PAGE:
Elizabeth May Asks Tough Questions on AECL, NRU, Maples, Chalk River

Green Party leader Elizabeth May posted a blog item yesterday dealing with the recent announcement that Atomic Energy Canada Limited (AECL) is scrapping the development of the Maple 1 and Maple 2 reactors. The reactors were intended to replace the 50 year old NRU at Chalk River. The NRU was at the centre of last December’s “Isotope Crisis” and reportedly supplies 40% of the world’s supply of medical isotopes used in cancer tests.

Ms. May is asking some tough questions.

For any enterprising journalists who want to build on this mess with some content-rich investigations, here are a few questions that beg for response:

  1. Why was CNSC President Linda Keen fired from her role and yet no one at AECL is apparently facing repercussions for this waste of hundreds of millions of taxpayers dollars?
  2. Urgent question to the Government of New Brunswick. Are you sure you want to buy a reactor from AECL that so far is only at the design stage? That’s what the MAPLE reactors were. Reactors on paper. Why would anyone have confidence in AECL? Why go with a nuclear reactor when New Brunswick has so many other options?
  3. What are the contingency plans for the next NRU malfunction/shut-down? A malfunction or shut down is not a hypothetical. It is a certainty. Where will the medical community get its diagnostic radio-nuclides? Chalk River’s NRU reactor makes about 40% of the world’s supply of Molybdenum 99. Isn’t it time to start alerting the producers of the other 60% that they would be well advised to boost production, just in case? Or is government more concerned with the commercial reputation of MDS Nordion and AECL than with the security of supply of Molybdenum 99?

The Chalk River nuclear situation has been mis-handled for decades, but to Gary Lunn and the Harper government go the unique distinction of shooting (and firing) the messenger while rewarding the agency which has so blithely failed to serve the public interest.

The rest of Elizabeth’s blog post is a good read, too. In 2006, the Government of Canada entered into a 40 year contract under which we are obligated to supply medical isotopes to MDS Nordion, a for-profit corporation that markets isotopes to healthcare providers. The NRU is limping along and is 10 years past its “best before” date. The Maples were to have replaced NRU in 2000.

How are we going to honour that 40 year contract with NRU?

Commenter Erich Jacoby-Hawkins adds two interesting points. He notes that it is not only New Brunswick that should be skeptical of AECL but also Ontario, which has earmarked $40 billion for nuclear development. Erich also points out that the NRU needs Highly Enriched Uranium to manufacture its isotopes. This is bomb-grade uranium which must currently be imported from the US under a special export permit.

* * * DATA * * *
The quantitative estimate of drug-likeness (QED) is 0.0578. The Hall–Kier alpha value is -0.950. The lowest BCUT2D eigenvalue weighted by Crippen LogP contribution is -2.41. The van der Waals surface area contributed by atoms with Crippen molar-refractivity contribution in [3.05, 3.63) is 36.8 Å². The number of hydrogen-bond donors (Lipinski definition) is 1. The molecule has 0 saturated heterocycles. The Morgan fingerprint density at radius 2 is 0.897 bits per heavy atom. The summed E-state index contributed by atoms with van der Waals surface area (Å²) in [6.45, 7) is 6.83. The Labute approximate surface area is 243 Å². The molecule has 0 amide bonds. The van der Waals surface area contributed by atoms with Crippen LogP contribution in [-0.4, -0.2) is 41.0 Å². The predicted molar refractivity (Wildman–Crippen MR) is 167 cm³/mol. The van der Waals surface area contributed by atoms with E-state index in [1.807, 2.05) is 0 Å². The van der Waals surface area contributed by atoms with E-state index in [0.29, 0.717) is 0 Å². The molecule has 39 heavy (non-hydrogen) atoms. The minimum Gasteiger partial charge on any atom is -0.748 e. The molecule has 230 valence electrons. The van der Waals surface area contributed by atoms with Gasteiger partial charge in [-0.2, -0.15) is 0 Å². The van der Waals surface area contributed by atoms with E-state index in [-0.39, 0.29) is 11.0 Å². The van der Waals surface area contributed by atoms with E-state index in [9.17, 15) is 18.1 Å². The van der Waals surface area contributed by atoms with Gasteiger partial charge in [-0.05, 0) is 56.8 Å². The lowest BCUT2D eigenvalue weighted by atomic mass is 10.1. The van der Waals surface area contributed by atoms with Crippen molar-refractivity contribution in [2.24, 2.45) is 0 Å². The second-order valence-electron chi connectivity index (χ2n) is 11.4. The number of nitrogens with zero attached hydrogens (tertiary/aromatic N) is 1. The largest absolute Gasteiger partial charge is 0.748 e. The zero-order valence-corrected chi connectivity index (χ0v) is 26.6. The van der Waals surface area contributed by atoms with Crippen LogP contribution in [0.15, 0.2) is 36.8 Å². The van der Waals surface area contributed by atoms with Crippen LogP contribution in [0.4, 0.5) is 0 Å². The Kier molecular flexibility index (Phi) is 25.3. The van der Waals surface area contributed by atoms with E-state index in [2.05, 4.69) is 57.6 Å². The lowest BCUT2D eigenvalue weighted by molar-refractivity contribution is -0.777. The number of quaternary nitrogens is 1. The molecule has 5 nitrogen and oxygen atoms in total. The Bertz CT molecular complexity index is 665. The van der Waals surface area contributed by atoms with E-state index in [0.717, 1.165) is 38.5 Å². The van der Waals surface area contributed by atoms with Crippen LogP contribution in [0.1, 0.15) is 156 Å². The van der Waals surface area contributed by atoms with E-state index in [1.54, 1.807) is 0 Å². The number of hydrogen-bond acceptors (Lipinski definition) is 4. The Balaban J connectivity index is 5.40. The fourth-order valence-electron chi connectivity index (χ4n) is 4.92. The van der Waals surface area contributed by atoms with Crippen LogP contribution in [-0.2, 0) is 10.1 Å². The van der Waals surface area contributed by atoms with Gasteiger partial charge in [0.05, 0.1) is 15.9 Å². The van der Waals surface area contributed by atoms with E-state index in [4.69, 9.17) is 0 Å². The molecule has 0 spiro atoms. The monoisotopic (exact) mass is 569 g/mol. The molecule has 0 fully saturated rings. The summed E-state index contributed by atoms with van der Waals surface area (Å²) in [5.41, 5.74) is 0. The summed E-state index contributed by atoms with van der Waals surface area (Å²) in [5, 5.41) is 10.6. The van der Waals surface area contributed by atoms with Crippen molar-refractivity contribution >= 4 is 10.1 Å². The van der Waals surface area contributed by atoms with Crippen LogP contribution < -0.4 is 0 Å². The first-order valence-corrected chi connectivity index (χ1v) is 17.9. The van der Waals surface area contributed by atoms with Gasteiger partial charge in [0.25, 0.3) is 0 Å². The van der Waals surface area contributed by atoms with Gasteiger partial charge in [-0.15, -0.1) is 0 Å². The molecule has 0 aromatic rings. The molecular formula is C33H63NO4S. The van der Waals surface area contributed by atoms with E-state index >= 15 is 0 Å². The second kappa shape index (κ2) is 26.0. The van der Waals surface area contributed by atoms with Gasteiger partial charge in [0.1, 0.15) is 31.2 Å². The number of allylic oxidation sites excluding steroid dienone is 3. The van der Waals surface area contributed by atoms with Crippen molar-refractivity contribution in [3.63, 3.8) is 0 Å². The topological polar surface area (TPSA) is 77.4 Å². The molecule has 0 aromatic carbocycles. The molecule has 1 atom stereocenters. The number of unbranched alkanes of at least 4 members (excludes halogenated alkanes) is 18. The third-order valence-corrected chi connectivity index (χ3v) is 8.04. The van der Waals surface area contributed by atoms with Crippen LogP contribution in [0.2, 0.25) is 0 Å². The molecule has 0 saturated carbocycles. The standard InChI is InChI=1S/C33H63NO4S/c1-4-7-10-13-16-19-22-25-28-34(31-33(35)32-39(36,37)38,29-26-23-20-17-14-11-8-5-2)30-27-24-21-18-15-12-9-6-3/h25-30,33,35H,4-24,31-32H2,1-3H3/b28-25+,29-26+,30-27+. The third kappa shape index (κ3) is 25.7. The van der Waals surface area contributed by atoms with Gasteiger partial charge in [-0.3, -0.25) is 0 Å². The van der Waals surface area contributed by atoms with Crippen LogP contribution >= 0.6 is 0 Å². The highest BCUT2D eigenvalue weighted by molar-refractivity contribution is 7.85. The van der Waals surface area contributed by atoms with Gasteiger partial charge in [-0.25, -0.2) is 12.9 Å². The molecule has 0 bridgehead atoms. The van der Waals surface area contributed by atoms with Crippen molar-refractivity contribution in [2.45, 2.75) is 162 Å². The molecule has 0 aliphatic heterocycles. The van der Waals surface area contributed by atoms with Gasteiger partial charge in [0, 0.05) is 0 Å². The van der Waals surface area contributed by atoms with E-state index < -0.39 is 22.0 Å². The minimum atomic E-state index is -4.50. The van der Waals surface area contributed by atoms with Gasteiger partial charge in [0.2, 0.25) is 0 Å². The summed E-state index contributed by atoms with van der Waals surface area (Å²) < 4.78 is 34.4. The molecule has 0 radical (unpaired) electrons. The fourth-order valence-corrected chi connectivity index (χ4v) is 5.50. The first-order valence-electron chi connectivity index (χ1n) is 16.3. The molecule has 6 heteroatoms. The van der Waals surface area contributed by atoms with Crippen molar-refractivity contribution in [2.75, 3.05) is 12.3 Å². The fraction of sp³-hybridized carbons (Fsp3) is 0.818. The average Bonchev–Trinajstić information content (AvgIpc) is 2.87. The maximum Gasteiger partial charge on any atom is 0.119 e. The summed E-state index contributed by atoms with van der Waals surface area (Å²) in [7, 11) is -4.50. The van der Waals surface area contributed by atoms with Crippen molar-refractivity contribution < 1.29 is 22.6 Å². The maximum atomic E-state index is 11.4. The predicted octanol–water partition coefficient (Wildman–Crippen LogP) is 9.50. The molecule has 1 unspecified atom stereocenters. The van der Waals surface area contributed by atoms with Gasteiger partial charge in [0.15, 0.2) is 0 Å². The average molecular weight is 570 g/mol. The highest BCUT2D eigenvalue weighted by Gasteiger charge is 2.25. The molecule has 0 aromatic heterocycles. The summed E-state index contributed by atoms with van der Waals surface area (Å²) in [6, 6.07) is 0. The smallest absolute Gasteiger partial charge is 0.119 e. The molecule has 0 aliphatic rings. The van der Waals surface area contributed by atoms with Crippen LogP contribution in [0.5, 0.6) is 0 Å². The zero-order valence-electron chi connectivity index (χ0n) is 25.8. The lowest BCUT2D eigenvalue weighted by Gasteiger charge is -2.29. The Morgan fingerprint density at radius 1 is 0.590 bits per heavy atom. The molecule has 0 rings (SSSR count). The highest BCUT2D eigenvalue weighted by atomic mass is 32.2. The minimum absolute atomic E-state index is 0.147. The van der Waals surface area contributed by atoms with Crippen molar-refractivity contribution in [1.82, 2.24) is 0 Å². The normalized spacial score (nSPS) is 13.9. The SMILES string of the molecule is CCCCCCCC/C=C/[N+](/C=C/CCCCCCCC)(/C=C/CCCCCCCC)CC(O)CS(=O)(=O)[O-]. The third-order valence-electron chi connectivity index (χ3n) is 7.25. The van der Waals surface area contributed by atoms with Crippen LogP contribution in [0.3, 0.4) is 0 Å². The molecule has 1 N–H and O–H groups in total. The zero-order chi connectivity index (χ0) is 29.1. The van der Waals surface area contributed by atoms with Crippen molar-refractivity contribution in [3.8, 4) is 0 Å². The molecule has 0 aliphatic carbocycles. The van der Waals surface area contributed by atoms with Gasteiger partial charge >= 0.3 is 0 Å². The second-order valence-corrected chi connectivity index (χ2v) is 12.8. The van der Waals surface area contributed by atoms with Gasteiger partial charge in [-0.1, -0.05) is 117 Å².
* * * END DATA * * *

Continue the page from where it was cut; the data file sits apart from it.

Dion’s Carbon Tax

Unless you’ve been living in a cave or off on another planet for the past week, you’ve been hearing about “Dion’s carbon tax.” Stephane Dion, who has previously spoken out against a carbon tax and made assurances that he would not impose a carbon tax, has apparently changed his tune. Now that Dion has embraced this long time tenet of Green Party fiscal policy, he’s being conferred ownership of the idea. It’s “Dion’s” carbon tax, according to the media.

So, maybe a few Greens might feel like Dion “stole” a top plank in our platform. What can be done about it? Even if we stage an all-out campaign to remind people that the Green Party has embraced a carbon tax for years, it’s doubtful the media or anyone else will cease and desist with the label or the notion that the carbon tax is Dion’s baby.

Already, even before any hard details of the Dion version have been disclosed, the debate is raging. Nearly all of CTV’s Question Period on Sunday morning was devoted to the carbon tax. The Canadian blogosphere and op-ed pages are abuzz with pro’s and con’s. The parties are staking out their positions. We hear that Dion plans to spend the summer getting the word out and selling “his” carbon tax.

Fine. Let him sell it. Let the Grits sell Green Party policy. There are more of them, they’ve got more money than we do and they seem to be prepared to do the hard selling. Either we sold it to them or they took it from us. Now, they can sell it to Canadians and I propose that they get not too much help from us. They’ve got everyone from Andrew Coyne to David Suzuki in their corner, after all.

With all due respect to and notwithstanding Elizabeth’s unique non-compete deal with Dion; there are 306 ridings in which Greens will be competing with Liberals. Even though they have embraced one of our big policies, they are not the Green Party. At least one prominent Canadian Liberal blogger has divvied up the prospective vote and thinks the Liberals can use the carbon tax to siphon off 50% of our Green Party support.

Not long ago, Elizabeth posted an excellent blog item defining the uniqueness of the Green Party. She listed 31 policies that were GPC-only. I’m taking the liberty of quoting those here.

  1. A carbon tax, an indispensable step in getting the prices right in energy choices and allowing reduced income and payroll taxes.
  2. “Income-splitting” to reduce the tax burden on middle class couples.
  3. A continuing role in Afghanistan but within a transformed U.N. mission, legalizing and regulating the poppy trade for medicinal use, and bringing in more Islamic nations into the peace-keeping, security efforts in Southern Afghanistan through the U.N.
  4. An end to asbestos mining and export to developing countries. (truly outrageous that for all the talk about asbestos, only the Green Party is prepared to call for banning mining and export.)
  5. The phase out of nuclear power and uranium mining.
  6. The reform of the Divorce Act to make family law less of a battleground.
  7. To launch a national dialogue toward a Guaranteed Livable Income.
  8. The legalization of marijuana, to be controlled, regulated and taxed.
  9. The six month notice to get out of NAFTA with immediate re-negotiation of key provisions.
  10. Support for open source software and net neutrality.
  11. National shift to GE-free, organic agriculture and regional food self-sufficiency.